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With those two products, both of which are pretty good for what they do, you're talking about oranges and apples. I don't think there is any such thing as "lossles editing" of "various formats". You're either working with lossless media or you're working with something else that isn't lossless. Members here might want a little more information. What formats? What do you mean by "edit" ? (simple cut and join? Transitions and special effects? Color Correction? Denoising? Adding video tracks? Creating final output with menus and chapters? ? ? ?).
The TMPGEnc product has very good X264 and MPEG2/1 encoding. It will take various input formats, but basically it's designed to work with lossless input formats and encode them to MPEG, AVCHD, BluRay, and a few other encodes. If you use an already encoded video for input, it will be re-encoded entirely on output. It does have a timeline editor and some color correction and other filters, but using such corrections in any editor is never lossless with lossy input, not even with smart-rendering apps. If you want output with menus and chapters, you need an authoring application, which is not "editing".
Others might have different ideas, but considering that your use of "edit" and "lossless" seems confused, I'd go with Womble. It kind of sounds like you're working with input video that's already lossy encoded. That being so, neither of those apps is lossless. I believe Womble can do some smart-rendering of MPEG without a lot of damage. TMPGenc Mastering Works is not a smart-rendering editor for lossy input; it was never designed to work that way, but it is pretty decent when used as a converter for a few pre-encoded formats to something else. Womble can give you a DVD folder ready for burning to disc, TMPGenc Mastering Works isn't for authoring (TMPGenc Authoring Works 5 is their multi-format authoring app, which is also pretty nice for SD and HD).
Maybe folks here can give you more precise information if you're a little more precise in your request.
Last edited by LMotlow; 8th Jun 2014 at 21:43.
I'll be making DVD compilations, as well as trimming and joining .mov, .mp4 and .avi formats.
Thanks for the info. DVD is encoded as MPEG2. DVD can't be anything else. You should start by understanding that .mov, .mp4, and .avi are not "formats". They are containers that can accept video from several encoders. .mov is usually QuickTime but can be h264, .mp4 nowadays is usually h264, and .avi can be anything from uncompressed decoded video to DV, DivX, Xvid, etc. None of those "formats" can be losslessly edited and re-encoded for DVD. The allowed encoded frame sizes and aspect ratios for PAL and NTSC DVD are shown here: http://www.videohelp.com/dvd#tech
All of the "formats" you mentioned can be re-encoded and authored for DVD using several free apps. If you want to do a lot of "editing" as described earlier, your best bet is to decode those different videos to lossless AVI using Lagarith or huffyuv or some other lossless compressor. Then use an editor that accepts lossless media to add fancy stuff or do some cleanup, then encode and author for DVD. Note that you can't mix frame sizes with standard DVD, so some of those videos might have to be resized to a common denominator. There is no way to losslessly resize encoded video.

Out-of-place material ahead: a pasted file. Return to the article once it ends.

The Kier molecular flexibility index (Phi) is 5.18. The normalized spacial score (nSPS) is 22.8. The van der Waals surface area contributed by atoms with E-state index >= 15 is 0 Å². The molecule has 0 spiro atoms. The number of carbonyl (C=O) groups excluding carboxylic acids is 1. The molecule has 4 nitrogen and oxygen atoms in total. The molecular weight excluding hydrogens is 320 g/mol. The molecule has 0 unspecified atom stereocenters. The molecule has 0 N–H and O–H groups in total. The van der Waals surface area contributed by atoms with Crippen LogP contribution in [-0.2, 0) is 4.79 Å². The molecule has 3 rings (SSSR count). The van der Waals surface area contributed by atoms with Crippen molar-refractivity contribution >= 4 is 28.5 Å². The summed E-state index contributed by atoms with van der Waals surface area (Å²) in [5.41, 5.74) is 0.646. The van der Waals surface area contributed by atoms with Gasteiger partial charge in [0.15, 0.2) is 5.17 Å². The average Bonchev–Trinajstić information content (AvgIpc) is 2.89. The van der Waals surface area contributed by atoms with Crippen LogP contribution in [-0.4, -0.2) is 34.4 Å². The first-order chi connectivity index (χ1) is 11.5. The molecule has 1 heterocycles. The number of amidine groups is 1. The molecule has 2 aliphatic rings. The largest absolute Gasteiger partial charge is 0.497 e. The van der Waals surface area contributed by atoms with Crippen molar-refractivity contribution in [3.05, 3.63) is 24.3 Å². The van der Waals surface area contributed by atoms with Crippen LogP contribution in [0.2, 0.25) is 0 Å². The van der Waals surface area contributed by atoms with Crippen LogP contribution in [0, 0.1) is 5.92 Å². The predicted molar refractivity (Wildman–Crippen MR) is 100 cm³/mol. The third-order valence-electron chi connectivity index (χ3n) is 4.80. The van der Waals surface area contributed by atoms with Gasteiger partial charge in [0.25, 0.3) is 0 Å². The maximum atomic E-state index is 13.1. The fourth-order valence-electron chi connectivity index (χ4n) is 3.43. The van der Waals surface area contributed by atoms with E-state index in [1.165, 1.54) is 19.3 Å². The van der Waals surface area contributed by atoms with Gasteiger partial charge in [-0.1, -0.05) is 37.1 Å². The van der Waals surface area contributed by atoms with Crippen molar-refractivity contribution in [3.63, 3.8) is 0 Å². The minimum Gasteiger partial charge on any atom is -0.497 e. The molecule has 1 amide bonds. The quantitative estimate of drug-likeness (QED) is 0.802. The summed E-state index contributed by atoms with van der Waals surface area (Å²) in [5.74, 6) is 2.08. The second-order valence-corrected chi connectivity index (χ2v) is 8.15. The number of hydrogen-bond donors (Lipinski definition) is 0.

I'd suggest that TMPGenc TVMW5 has a usable timeline editor for lossy media and very good MPEG and h264 encoders. But there are also lots of freebies. I don't use many free apps that you might need for that work (except for processing with the likes of Avisynth, VirtualDub, and the very good HCenc MPEG encoder). Something like AVS2DVD is a possibility, but it's limited as far as adding fancy features and I haven't used it for a while. Others more familiar with free stuff in our tools section can be of more help with those. You're not forced to go thru all that lossless intermediate stuff, but any editor you use to add or modify those files will decode them internally for the work and re-encode them for DVD. That will not be a lossless process.
Last edited by LMotlow; 9th Jun 2014 at 17:46.
Everything mentioned will get you part of the way to where you want to go -- and with some knowledge you can put enough pieces together to arrive at your final destination. Save yourself a lot of grief and get Sony Vegas Movie Studio, usually can be had for around $40. This will do for the editing and mixing-and-matching. If you're quick you can get your project done during the free trial period. Then use AVStoDVD (free) for your final authoring.
MPEG Video Wizard DVD uses smart encoding (only the GOPs adjacent to the cuts are re-encode) but as I recall, only when editing MPEG-2 video. (I have an older version.) It is mostly used for editing or creating DVD-compatible video from a few other types of video, and authoring DVDs from that.
It can can also perform some types of conversions:
- MPEG to iPod, PSP, MP4, AVI, and Mov
- DV to MPEG-2 and DVD
- MP4 to MPEG-2 and DVD
- MP4 batch export
It is OK for what it does, but the user interface is a little odd.
I would suggest that you take advantage of the free trials for Womble MPEG Video Wizard DVD, TMPGEnc Video Mastering Works, and the other editing and conversion software suggested to you to see what works best for you.